Unity baked GI bleeding/artefact with modular scene

Hello everyone,

I’ve been running in this issue, trying to find a fix myself and spending a lot of time on different forum posts without finding any solution. I have these weird bleeding/artefact effects around the edges of my modular pieces when using baked global illumination. Each modular piece (wall, ceiling, floor) is a 2x2 m plane but also some thick boxes (issue visible on both).

Here’s the set up I did for baked GI:
-Generate lightmap UVs for all models
-Changed all point lights to baked mode

And here’s all the potential fixes I’ve tried:
-Increased indirect samples from 256 to 1024
-Increased direct samples from 32 to 128
-Increased lightmap padding from 2 to 20
-Increased objects pack margin from 16 to 64
-Increased lightmap resolution from 40 to 60
-Changed lightmap parameters from default-low to default-high

Here’s some screenshot of a wall with multiple modular pieces displaying the issue, my lightmap settings, my object import settings and an image of one of the baked lightmaps (in order).

Thanks for the help in advance.




No easy way to solve this. For pointers, see this old post of mine: https://discussions.unity.com/t/771386/2

Thanks for your reply, something interesting happens, the errors seem to have disappear, obviously it's super noisy now, but maybe the issue was the filtering ?

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Hello everyone, I have found a relatively easy "fix" ( I don't really want to call it a fix, it's more a workaround but it's so easy that I might as well us that term)

As you may have read in many other forum posts, the main cause of the problem is modular pieces. Let's take as an example two adjacent planes, when baking lights, I believe two separate calculations are being made for both of these surfaces, the issue arises here as direct and indirect bounces are computed on each surfaces individually, which results in inconsistencies ( easy to see as you rarely have artefacts on the surface but rather around edges ).

Therefore, the logical solution would be to merge these two surfaces in your modelling software of choice and reimport it as such, but who wants to go through the trouble of going back and forth multiple times, especially when building modular environments that go through many changes !

Well here's where Unity's ProBuilder comes in, there are two specific tools that will help us resolve this issue, " Merge objects " and " Weld vertices " (simply merging objects isn't enough, if you got two or more merged objects but their overlaid vertices/edges are not welded, their info will be stored as individual elements, part of the same object).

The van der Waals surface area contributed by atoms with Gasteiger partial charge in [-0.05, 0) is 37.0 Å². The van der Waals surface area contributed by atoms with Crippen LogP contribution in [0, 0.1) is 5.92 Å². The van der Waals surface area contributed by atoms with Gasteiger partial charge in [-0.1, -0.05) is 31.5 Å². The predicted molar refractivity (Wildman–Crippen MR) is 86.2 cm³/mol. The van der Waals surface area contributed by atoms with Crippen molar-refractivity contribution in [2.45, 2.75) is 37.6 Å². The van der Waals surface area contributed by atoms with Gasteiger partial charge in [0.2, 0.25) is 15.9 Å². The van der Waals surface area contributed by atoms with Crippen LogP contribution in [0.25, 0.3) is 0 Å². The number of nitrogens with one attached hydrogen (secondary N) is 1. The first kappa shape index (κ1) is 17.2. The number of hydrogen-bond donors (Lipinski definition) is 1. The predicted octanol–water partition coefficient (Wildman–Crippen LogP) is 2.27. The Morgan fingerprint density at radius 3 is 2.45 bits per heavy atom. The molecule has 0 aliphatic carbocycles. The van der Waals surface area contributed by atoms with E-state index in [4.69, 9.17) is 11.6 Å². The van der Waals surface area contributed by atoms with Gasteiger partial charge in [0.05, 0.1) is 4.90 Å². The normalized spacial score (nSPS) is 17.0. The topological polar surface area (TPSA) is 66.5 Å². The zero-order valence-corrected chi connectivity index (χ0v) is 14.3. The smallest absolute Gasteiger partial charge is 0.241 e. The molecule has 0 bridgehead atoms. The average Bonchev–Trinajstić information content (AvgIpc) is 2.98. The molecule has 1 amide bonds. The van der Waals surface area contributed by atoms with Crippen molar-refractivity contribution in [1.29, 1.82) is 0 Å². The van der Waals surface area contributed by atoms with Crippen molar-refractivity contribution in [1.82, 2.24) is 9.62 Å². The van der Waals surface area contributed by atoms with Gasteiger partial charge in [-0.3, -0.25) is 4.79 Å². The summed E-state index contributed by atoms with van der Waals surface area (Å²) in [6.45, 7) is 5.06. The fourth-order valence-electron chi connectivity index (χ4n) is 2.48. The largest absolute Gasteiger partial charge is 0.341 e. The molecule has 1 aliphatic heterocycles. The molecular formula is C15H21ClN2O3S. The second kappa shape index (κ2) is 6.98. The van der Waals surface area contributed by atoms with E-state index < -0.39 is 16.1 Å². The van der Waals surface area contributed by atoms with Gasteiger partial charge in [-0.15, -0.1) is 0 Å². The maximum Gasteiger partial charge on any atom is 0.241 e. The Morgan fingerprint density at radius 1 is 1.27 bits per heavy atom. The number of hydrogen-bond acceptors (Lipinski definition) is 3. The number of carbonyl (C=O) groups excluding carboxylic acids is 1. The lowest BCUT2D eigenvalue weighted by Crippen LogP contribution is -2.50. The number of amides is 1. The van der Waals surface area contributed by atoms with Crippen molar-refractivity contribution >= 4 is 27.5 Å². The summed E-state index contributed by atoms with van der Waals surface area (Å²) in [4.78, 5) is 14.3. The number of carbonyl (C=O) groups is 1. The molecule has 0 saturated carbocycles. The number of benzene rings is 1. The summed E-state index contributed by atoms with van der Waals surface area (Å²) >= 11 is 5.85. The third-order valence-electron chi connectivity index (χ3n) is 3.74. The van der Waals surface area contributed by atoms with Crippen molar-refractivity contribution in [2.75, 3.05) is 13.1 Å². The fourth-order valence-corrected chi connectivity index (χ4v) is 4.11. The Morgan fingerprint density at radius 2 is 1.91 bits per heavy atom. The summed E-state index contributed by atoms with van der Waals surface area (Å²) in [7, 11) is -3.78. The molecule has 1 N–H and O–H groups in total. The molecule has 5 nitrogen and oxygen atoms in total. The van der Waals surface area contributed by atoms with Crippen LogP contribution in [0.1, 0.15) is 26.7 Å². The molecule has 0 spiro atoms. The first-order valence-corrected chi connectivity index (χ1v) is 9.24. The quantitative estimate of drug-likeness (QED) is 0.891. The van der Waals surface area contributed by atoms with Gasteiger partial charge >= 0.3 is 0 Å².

So, select the objects in your scene you wish to combine into a single piece, " Probuildarize " them, click on " Merge objects " and then select all overlaid vertices and click on " Weld vertices " (all steps shown in the screenshots below).

And there you go, you can start a new bake and everything should look good. Now, let's say you're not happy with your scene and actually want to change it's layout ? Easy, delete the old merged elements, rework your scene, apply the modifications you want and then simply repeat the process. All of this while never exiting Unity !

probuilder : https://unity.com/features/probuilder

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“No easy way to solve this”?.. can you please elaborate more? does it mean that unity doesn’t support the use of modular assets in a baked environment? since there’s no easy way to light bake them without artifacts?

We don’t provide any built-in system for dealing with seams occurring between separate lightmapped renderers, and I don’t believe anything is planned there either. It’s a tricky problem and something most lightmappers struggle with. The workarounds Kristijonas listed in the linked post are the closest you’ll get to a solution currently. If you want to make a feature request you can always do so via this link https://portal.productboard.com/unity/1-unity-platform-rendering-visual-effects/c/561-didn-t-find-what-you-were-looking-for